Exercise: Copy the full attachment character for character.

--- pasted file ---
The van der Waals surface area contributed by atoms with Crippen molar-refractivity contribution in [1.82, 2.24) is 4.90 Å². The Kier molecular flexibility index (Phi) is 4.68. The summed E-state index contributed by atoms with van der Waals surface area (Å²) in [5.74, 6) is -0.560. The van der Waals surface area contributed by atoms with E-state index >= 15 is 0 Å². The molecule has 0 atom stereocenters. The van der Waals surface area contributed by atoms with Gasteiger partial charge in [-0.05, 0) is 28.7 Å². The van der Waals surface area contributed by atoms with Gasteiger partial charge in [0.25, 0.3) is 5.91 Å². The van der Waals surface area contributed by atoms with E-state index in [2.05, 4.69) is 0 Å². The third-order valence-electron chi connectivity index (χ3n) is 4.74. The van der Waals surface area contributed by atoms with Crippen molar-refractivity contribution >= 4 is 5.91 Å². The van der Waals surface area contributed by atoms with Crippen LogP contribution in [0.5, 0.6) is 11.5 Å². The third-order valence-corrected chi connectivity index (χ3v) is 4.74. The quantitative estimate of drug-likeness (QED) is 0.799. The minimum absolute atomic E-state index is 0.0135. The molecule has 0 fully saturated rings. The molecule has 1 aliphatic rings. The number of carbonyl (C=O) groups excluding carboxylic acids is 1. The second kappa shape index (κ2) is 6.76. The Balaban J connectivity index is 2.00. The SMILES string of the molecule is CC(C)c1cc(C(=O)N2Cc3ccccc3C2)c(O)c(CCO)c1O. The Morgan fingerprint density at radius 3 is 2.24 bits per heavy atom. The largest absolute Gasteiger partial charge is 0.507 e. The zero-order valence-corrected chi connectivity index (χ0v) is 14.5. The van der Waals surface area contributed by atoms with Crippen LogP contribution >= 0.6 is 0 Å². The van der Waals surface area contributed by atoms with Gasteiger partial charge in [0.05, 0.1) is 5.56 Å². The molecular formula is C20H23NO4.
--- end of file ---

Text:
The van der Waals surface area contributed by atoms with Crippen molar-refractivity contribution in [1.82, 2.24) is 4.90 Å². The Kier molecular flexibility index (Phi) is 4.68. The summed E-state index contributed by atoms with van der Waals surface area (Å²) in [5.74, 6) is -0.560. The van der Waals surface area contributed by atoms with E-state index >= 15 is 0 Å². The molecule has 0 atom stereocenters. The van der Waals surface area contributed by atoms with Gasteiger partial charge in [-0.05, 0) is 28.7 Å². The van der Waals surface area contributed by atoms with Gasteiger partial charge in [0.25, 0.3) is 5.91 Å². The van der Waals surface area contributed by atoms with E-state index in [2.05, 4.69) is 0 Å². The third-order valence-electron chi connectivity index (χ3n) is 4.74. The van der Waals surface area contributed by atoms with Crippen molar-refractivity contribution >= 4 is 5.91 Å². The van der Waals surface area contributed by atoms with Crippen LogP contribution in [0.5, 0.6) is 11.5 Å². The third-order valence-corrected chi connectivity index (χ3v) is 4.74. The quantitative estimate of drug-likeness (QED) is 0.799. The minimum absolute atomic E-state index is 0.0135. The molecule has 0 fully saturated rings. The molecule has 1 aliphatic rings. The number of carbonyl (C=O) groups excluding carboxylic acids is 1. The second kappa shape index (κ2) is 6.76. The Balaban J connectivity index is 2.00. The SMILES string of the molecule is CC(C)c1cc(C(=O)N2Cc3ccccc3C2)c(O)c(CCO)c1O. The Morgan fingerprint density at radius 3 is 2.24 bits per heavy atom. The largest absolute Gasteiger partial charge is 0.507 e. The zero-order valence-corrected chi connectivity index (χ0v) is 14.5. The van der Waals surface area contributed by atoms with Crippen LogP contribution >= 0.6 is 0 Å². The van der Waals surface area contributed by atoms with Gasteiger partial charge in [0.05, 0.1) is 5.56 Å². The molecular formula is C20H23NO4.